In my last post I mentioned “cabin fever” getting the best of me. Trying to write about the Mets during a winter of inaction led me to do some reading.
For the past few weeks I’ve been re-reading favorites from my own shelf and borrowing books from the library. What I’m reading this weekend is a book I’ve been meaning to read for two years, and never got around to it, until now: Faith and Fear in Flushing: An Intense Personal History of the New York Mets, by Greg Prince.
Prince’s blog partner Jason Fry wrote the Foreward, and in it, describes one of Greg’s extraordinary traits:
“… one of them is his memory. The man remembers everything. … It’s jaw-dropping the first time he does it (and pretty amazing the hundredth), but Greg doesn’t do it to show off. It’s a rare gift, but not one of which he’s particularly exhibitionistic — if anything, he’s a bit shy about it. (Nobody likes being a parlor trick, even if it’s for a friendly audience.) That level of recall is just something he’s always had, and it took him a while to realize that other people didn’t have it too.”
It happens that I’m one of those “other people”; one of the reasons I blog (and write down nearly everything I need to remember) is because my memory is horrific. My wife finds it amusing that I can watch a TV show repeat without recalling anything from the first time I saw it two weeks prior. So the vivid detail in which Greg Prince describes games and events going back to the 1970s, I’m fascinated — and grateful, since through Greg’s memory I can re-live the good times (and the bad).
But Greg Prince’s recall isn’t the only thing that makes Faith and Fear in Flushing worth reading; there’s the writing, of course! The tagline for the Faith and Fear blog is “for Mets fans who like to read”. I’m a Mets fan who likes to read, and it turns out, I like to read Greg and Jason’s blog. As it turns out, I also am liking the reading of Greg’s book.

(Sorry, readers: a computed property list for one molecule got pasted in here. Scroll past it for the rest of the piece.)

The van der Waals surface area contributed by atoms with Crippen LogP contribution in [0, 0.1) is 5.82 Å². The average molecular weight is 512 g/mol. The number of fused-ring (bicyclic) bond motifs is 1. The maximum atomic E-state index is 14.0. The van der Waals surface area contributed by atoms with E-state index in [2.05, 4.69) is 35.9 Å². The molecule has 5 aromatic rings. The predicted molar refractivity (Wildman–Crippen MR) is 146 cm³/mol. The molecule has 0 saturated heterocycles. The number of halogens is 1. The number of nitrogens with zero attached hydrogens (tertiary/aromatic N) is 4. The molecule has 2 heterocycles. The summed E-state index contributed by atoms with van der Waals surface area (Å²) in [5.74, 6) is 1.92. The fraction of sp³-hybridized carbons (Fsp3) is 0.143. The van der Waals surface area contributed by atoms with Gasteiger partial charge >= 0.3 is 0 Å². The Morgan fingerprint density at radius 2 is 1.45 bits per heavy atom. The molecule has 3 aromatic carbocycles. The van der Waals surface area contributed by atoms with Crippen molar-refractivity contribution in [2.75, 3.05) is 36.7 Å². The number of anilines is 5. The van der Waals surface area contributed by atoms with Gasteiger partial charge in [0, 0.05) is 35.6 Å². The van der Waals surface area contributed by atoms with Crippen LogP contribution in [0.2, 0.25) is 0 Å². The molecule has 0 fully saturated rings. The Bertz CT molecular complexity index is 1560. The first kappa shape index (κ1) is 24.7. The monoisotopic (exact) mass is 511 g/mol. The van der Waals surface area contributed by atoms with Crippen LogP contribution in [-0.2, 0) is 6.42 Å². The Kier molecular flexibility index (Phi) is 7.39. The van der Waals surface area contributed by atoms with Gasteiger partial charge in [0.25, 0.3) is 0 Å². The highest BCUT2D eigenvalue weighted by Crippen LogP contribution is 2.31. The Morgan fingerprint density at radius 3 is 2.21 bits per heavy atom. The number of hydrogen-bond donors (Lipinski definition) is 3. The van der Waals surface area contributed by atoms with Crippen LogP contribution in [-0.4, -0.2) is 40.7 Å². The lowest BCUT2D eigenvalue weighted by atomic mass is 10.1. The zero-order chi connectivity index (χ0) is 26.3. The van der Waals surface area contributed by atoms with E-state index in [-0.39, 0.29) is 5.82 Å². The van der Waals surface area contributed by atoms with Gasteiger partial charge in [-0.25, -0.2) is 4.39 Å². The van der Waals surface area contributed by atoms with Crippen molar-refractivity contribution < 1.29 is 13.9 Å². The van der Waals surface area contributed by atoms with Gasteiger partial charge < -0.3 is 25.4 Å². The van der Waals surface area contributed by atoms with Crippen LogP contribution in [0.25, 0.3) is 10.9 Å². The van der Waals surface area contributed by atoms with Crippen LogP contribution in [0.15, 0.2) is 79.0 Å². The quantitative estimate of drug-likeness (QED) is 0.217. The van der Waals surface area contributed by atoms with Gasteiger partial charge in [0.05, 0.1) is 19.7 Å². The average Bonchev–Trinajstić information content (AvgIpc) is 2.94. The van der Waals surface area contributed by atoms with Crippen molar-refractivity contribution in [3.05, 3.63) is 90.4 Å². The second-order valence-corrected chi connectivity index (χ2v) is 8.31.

Though, it could be argued that a Faith and Fear blog post and a book are similar when it comes to length. OK, just kidding. The truth is, the book — like the blog — reads more swiftly than one might expect. Sometimes I look at a Faith and Fear blog post from a distance and think, “oh man, there must be ten paragraphs; I don’t have time to read all that” — five minutes later I’ve plowed through it and scrolling down to start reading the previous one. That’s kind of how me reading the book went. I started it on Sunday morning, and zipped through the first 220 pages (of 304) by the early evening. Mind you, it usually takes me about four months to finish a book from cover to cover.
Greg’s flashbacks to the days of Rusty Staub (his first go-around) to Ron Hodgers to Doug Flynn to George Foster to Rusty Staub (his second go-around) to Dwight and Darryl to Mike Piazza were the first elements that sucked me in. Then, it was the author’s self-deprecating humor and openness about the pain and awkwardness that comes with being a Mets fan through the years that kept me turning the pages.
If you became a Mets fan anytime after 1984, you might not feel the same way about the book, nor identify with Greg, in the same ways as I. But you can catch up with us during the pain of the post-1986 club, and/or the post-2000 team. Because to be a Mets fan is to endure troublesome times, usually amidst the constant shadow of that other New York baseball team. Why we love this team is beyond logic, and it connects us as fans. Or as Greg puts succinctly in the final chapter:
“I love the Mets because I love the Mets. Call it circular reasoning whose perimeter permits no logic to permeate. I love the Mets because I love the Mets even though there is, at certain times, almost nothing on the surface about the Mets that I can stand. … I picked them up at six and stayed with them. … I was little. They were local. It was 1969. From there, it was easy. I was a Mets fan then, I’m a Mets fan now.”
About the Author
Joe Janish began MetsToday in 2005 to provide the unique perspective of a high-level player and coach -- he earned NCAA D-1 All-American honors as a catcher and coached several players who went on to play pro ball. As a result his posts often include mechanical evaluations, scout-like analysis, and opinions that go beyond the numbers.